In addition, the bill specifies that a person commits the crime of unlawful use of weapons if he or she knowingly possesses a firearm while also knowingly in possession of a controlled substance that is sufficient for a felony violation. The bill also allows court-appointed special prosecutors to carry in a courthouse setting; prohibits public housing authorities from banning firearms by residents who are law-abiding citizens; and protects doctors from being forced to document or maintain information about a patient’s gun ownership.
Limiting the Governor’s Authority to Restrict Funding (HJR 72) – HJR 72 is a proposed constitutional amendment that would provide the legislature with oversight of the governor’s decisions to withhold or restrict funding. If approved by voters, it will allow the legislature to override decisions made by the governor to restrict funding. The authority would work in much the same way as the ability the legislature has to override a gubernatorial veto. It would require a two-thirds vote in both the House and Senate in order for the funding restrictions to be overturned.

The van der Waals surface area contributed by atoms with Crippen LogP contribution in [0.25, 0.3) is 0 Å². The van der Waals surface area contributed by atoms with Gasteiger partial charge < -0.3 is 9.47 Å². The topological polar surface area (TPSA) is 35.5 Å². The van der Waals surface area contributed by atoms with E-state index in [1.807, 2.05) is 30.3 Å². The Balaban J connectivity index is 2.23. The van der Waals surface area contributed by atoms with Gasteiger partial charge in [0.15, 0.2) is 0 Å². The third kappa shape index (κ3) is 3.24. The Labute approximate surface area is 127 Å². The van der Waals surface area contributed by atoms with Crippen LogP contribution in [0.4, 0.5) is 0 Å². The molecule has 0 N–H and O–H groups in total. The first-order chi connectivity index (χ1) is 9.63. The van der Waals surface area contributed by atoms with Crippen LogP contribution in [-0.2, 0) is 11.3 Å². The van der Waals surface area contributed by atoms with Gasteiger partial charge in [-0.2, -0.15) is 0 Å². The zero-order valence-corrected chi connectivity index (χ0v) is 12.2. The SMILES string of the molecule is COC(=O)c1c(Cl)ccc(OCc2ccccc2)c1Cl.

Criminal Code Revision (SB 491) – SB 491 comprehensively revises the state’s criminal code for the first time in more than three decades. The bill creates a new classification of misdemeanor and a new classification of felony to better allow the punishment to appropriately fit increasing levels of severity of criminal activity. The bill also greatly increases the punishments for individuals who sexually abuse children and for assault crimes in general. In addition, it deals much more harshly with habitual drunk drivers who endanger others on the road, and creates a stair-step approach for drug-related crimes that would give additional flexibility to prosecutors, defense attorneys and courts in the disposition of drug-related cases.
Child Abuse Investigations (HB 1092) – HB 1092 will give child abuse investigators more time to complete their work and task a joint committee with looking for ways to improve abuse and neglect proceedings. The bill allows caseworkers in the Children’s Division to have 45 calendar days to complete investigations rather than the current limit of 30 days. The bill also requires the Joint Committee on Child Abuse and Neglect to recommend improvements for abuse and neglect proceedings including examining the role of the judge, Children’s Division, the juvenile officer, the guardian ad litem and the foster parents.